IFI Stranger Than Fiction is a landmark event in the Irish cinema calendar and makes a welcome return this year with four days of the finest documentary films. The Festival has been programmed for the first time by documentary filmmaker and Commissioning Editor of Film Ireland Ross Whitaker who has tracked down a fantastic range of true-to-life stories; an intimate portrait of one of the world’s most famous photographers; a chronicle of the death of the once-great Detroit, a moving and heroic record of one Palestinian village’s resistance to oppression, to the story of an Irish boxing champion of the nineteenth century turned actor, appropriately narrated by another ex-boxer turned actor, Liam Neeson.
Festival Programmer Ross Whitaker said ’These films will move, shock and inspire you. They will inform you and, in some cases, change the way you think about the world. The truth, they say is stranger than fiction and I think the films on show prove that the best documentaries can be more powerful than any drama.’
Selected as this year’s opening film, The Imposter is the bizarre tale of a missing Texas teenager who is found after three years, in Spain, claiming he was kidnapped. The family are so relieved to have him home they conveniently overlook the boy’s European accent, new hair colour and physical changes. But it’s when the FBI start investigating the boys so-called kidnapping that the already murky tale takes an even stranger turn.
The Interrupters is Steve James’ (Hoop Dreams, Stevie) acclaimed story of the Violence Interrupters, ex-Chicago gang members who seek atonement for their past by directly intervening to try to stop violent confrontations. It’s a story of uplifting heroism, but one which doesn’t shy away from the scale of the problem or the thankless nature of the task. The troubles of another mid-west city, Detroit, come into focus with Detropia. Facing the decline of automobile industries and demographic shifts, what was until relatively recently a city of dreams is revealed as hovering on the verge of oblivion in Heidi Ewing and Rachel Grady’s fascinating portrait of the city. Similar themes on this side of the Atlantic can be found in Penny Woolcock’s One Mile Away, a study of Birmingham gang-culture contrasting the creative potential of rap performances alongside the life-shattering epidemic of gun crime.
Irish documentary’s reputation has substantially grown in recent years and this year’s Festival features two Irish films and two Irish co-productions that will continue that trend. Andrew Gallimore’s The Gentleman Prizefighter tells the story of Irish-American heavyweight champion Jim Corbett, remembered for defeating the great Jim Sullivan and turning to film acting after hanging up his gloves. Paul Duane, who had a recent success with Barbaric Genius on John Healy, follows up with Very Extremely Dangerous, the story of Jerry McGill a terminally-ill former rocker turned bank-robber who, aged 70, returns to the recording studio to make up for lost time.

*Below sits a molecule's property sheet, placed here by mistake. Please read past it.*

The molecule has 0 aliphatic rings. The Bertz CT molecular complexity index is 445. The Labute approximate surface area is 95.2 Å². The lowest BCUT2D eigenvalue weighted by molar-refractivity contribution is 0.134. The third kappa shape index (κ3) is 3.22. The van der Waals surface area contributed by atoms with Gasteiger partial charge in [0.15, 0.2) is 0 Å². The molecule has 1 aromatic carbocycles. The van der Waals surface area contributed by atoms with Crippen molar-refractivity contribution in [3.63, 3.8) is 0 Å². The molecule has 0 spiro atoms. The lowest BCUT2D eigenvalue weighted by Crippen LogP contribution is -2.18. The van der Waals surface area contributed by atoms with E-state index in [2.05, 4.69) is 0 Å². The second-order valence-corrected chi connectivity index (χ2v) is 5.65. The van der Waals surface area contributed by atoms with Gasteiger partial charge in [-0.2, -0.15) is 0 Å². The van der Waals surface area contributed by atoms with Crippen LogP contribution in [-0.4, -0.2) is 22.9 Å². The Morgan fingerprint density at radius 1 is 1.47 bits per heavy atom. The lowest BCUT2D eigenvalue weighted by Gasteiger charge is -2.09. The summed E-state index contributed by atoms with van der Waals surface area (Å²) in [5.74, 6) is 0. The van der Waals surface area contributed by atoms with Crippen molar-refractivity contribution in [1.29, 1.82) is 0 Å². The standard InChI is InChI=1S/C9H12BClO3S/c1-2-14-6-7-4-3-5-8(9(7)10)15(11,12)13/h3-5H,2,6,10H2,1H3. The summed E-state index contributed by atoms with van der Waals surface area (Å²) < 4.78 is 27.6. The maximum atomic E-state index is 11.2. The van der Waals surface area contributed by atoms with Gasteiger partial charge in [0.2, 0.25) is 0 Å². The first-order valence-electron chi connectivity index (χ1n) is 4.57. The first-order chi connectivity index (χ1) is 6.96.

The Irish link to Irish/Netherlands co-production Anton Corbijn Inside Out isn’t hard to figure out; the Dutch photographer and filmmaker is responsible for the visual style of U2. He has also worked extensively with Depeche Mode and many other artists and this documentary is a illuminating insight into his life and working methods.
Two films about the Middle East demonstrate the powerful immediacy with which film can capture conflict and political unrest. Emad Burnat and Guy Davidi’s eponymous 5 Broken Cameras met their end while Emad was filming his Palestinian village of Bil’in’s struggle for survival against the Israeli West Bank Wall, a settler land grab, and lethal force from the security services. Sean McAllister’s Reluctant Revolutionary (an Irish/UK co-production) is an intimate portrait of a Yemeni tour guide’s conversion from sceptic to revolutionary during the Arab Spring.
From further East in South Korea comes Planet of Snail, a life-affirming observational documentary of a young disabled couple who radiate love and affection – deaf-blind poet Young Chan and Soon-Ho, whose spinal disability means shes barely taller than his waste. A big hit on the festival circuit and Winner of Best Documentary Feature at the International Documentary Film Festival in Amsterdam, Planet of Snail is sure to be one of the weekend’s highlights.
This year IFI Stranger Than Fiction will not only take place in Dublin – there will be opportunities to see highlights around the country as the IFI have teamed up with access>CINEMA to present the IFI Stranger Than Fiction Tour. Details of venues will be confirmed at www.ifi.ie.
Tickets will be available from the IFI Box Office on 01 679 3477 and online at www.ifi.ie from the 20th of July 2012.
IFI Stranger Than Fiction Schedule
The Imposter August 16th (19.00)
IFI Afternoon Talk: Documentary Discussion with Ross Whitaker and Guests August 17th (14.00)
5 Broken Cameras August 17th (18.30)
One Mile Away August 17th (20.30)
The Gentleman Prizefighter August 18th (13.20)
Reluctant Revolutionary August 18th (15.30)
Very Extremely Dangerous August 18th (17.30)
Anton Corbijn Inside Out August 18th (20.00)
The Interrupters August 19th (14.00) Planet of Snail August 19th (16.20) Detropia August 19th (19.00)
For more information, high-res images and interview requests with Ross Whitaker and Festival guests please contact Patrick Stewart at the IFI Press Office on 01 679 5744 or email@example.com.
IFI Stranger Than Fiction is proudly supported by The Irish Times
The IFI acknowledges the financial support of the Arts Council.
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The IFI is supported by The Arts Council